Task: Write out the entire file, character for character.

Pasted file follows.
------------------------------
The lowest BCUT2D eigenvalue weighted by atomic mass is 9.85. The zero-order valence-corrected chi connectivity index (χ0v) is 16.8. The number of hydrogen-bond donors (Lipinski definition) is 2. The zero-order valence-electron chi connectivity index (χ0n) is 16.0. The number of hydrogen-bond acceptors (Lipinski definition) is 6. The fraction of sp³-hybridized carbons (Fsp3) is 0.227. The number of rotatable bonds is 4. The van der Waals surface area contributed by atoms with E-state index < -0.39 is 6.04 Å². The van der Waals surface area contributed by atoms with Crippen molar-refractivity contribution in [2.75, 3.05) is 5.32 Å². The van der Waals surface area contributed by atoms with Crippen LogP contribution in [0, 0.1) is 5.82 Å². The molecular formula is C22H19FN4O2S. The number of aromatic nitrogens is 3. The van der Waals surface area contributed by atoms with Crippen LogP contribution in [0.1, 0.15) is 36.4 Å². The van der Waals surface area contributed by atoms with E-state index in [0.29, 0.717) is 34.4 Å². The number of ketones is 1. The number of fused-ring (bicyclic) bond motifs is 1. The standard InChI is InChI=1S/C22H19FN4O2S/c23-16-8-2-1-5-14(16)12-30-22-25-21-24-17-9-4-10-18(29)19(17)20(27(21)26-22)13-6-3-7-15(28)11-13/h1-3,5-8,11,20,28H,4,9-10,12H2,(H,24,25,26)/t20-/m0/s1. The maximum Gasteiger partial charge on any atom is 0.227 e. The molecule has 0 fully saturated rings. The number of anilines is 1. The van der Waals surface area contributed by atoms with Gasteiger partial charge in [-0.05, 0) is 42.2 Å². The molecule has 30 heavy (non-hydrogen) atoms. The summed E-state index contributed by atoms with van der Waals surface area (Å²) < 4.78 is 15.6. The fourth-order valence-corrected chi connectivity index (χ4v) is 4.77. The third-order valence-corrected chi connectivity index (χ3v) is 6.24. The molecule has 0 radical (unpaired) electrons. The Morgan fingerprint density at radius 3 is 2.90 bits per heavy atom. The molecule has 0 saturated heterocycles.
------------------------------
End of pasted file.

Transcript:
The lowest BCUT2D eigenvalue weighted by atomic mass is 9.85. The zero-order valence-corrected chi connectivity index (χ0v) is 16.8. The number of hydrogen-bond donors (Lipinski definition) is 2. The zero-order valence-electron chi connectivity index (χ0n) is 16.0. The number of hydrogen-bond acceptors (Lipinski definition) is 6. The fraction of sp³-hybridized carbons (Fsp3) is 0.227. The number of rotatable bonds is 4. The van der Waals surface area contributed by atoms with E-state index < -0.39 is 6.04 Å². The van der Waals surface area contributed by atoms with Crippen molar-refractivity contribution in [2.75, 3.05) is 5.32 Å². The van der Waals surface area contributed by atoms with Crippen LogP contribution in [0, 0.1) is 5.82 Å². The molecular formula is C22H19FN4O2S. The number of aromatic nitrogens is 3. The van der Waals surface area contributed by atoms with Crippen LogP contribution in [0.1, 0.15) is 36.4 Å². The van der Waals surface area contributed by atoms with E-state index in [0.29, 0.717) is 34.4 Å². The number of ketones is 1. The number of fused-ring (bicyclic) bond motifs is 1. The standard InChI is InChI=1S/C22H19FN4O2S/c23-16-8-2-1-5-14(16)12-30-22-25-21-24-17-9-4-10-18(29)19(17)20(27(21)26-22)13-6-3-7-15(28)11-13/h1-3,5-8,11,20,28H,4,9-10,12H2,(H,24,25,26)/t20-/m0/s1. The maximum Gasteiger partial charge on any atom is 0.227 e. The molecule has 0 fully saturated rings. The number of anilines is 1. The van der Waals surface area contributed by atoms with Gasteiger partial charge in [-0.05, 0) is 42.2 Å². The molecule has 30 heavy (non-hydrogen) atoms. The summed E-state index contributed by atoms with van der Waals surface area (Å²) < 4.78 is 15.6. The fourth-order valence-corrected chi connectivity index (χ4v) is 4.77. The third-order valence-corrected chi connectivity index (χ3v) is 6.24. The molecule has 0 radical (unpaired) electrons. The Morgan fingerprint density at radius 3 is 2.90 bits per heavy atom. The molecule has 0 saturated heterocycles.